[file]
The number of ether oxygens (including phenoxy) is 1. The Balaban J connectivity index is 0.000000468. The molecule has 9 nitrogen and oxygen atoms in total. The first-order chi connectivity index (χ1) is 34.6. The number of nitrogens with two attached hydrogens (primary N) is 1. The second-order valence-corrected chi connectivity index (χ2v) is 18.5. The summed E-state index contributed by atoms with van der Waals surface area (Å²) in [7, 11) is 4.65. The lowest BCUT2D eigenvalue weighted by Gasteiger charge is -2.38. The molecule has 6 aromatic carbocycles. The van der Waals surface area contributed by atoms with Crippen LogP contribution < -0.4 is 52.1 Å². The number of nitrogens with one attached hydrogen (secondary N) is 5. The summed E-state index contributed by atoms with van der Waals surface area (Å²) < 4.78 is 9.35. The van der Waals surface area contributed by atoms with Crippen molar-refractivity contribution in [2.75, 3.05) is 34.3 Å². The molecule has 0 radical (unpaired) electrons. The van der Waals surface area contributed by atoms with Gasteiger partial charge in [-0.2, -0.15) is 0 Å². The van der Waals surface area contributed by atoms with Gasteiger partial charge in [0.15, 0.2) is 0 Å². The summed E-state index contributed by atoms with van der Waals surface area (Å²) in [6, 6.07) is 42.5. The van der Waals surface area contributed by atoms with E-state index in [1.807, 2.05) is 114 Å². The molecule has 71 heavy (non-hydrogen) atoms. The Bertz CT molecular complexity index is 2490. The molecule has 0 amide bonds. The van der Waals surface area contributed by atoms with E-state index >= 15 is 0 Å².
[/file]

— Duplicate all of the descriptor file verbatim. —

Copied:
The number of ether oxygens (including phenoxy) is 1. The Balaban J connectivity index is 0.000000468. The molecule has 9 nitrogen and oxygen atoms in total. The first-order chi connectivity index (χ1) is 34.6. The number of nitrogens with two attached hydrogens (primary N) is 1. The second-order valence-corrected chi connectivity index (χ2v) is 18.5. The summed E-state index contributed by atoms with van der Waals surface area (Å²) in [7, 11) is 4.65. The lowest BCUT2D eigenvalue weighted by Gasteiger charge is -2.38. The molecule has 6 aromatic carbocycles. The van der Waals surface area contributed by atoms with Crippen LogP contribution < -0.4 is 52.1 Å². The number of nitrogens with one attached hydrogen (secondary N) is 5. The summed E-state index contributed by atoms with van der Waals surface area (Å²) < 4.78 is 9.35. The van der Waals surface area contributed by atoms with Crippen molar-refractivity contribution in [2.75, 3.05) is 34.3 Å². The molecule has 0 radical (unpaired) electrons. The van der Waals surface area contributed by atoms with Gasteiger partial charge in [-0.2, -0.15) is 0 Å². The van der Waals surface area contributed by atoms with Gasteiger partial charge in [0.15, 0.2) is 0 Å². The summed E-state index contributed by atoms with van der Waals surface area (Å²) in [6, 6.07) is 42.5. The van der Waals surface area contributed by atoms with E-state index in [1.807, 2.05) is 114 Å². The molecule has 71 heavy (non-hydrogen) atoms. The Bertz CT molecular complexity index is 2490. The molecule has 0 amide bonds. The van der Waals surface area contributed by atoms with E-state index >= 15 is 0 Å².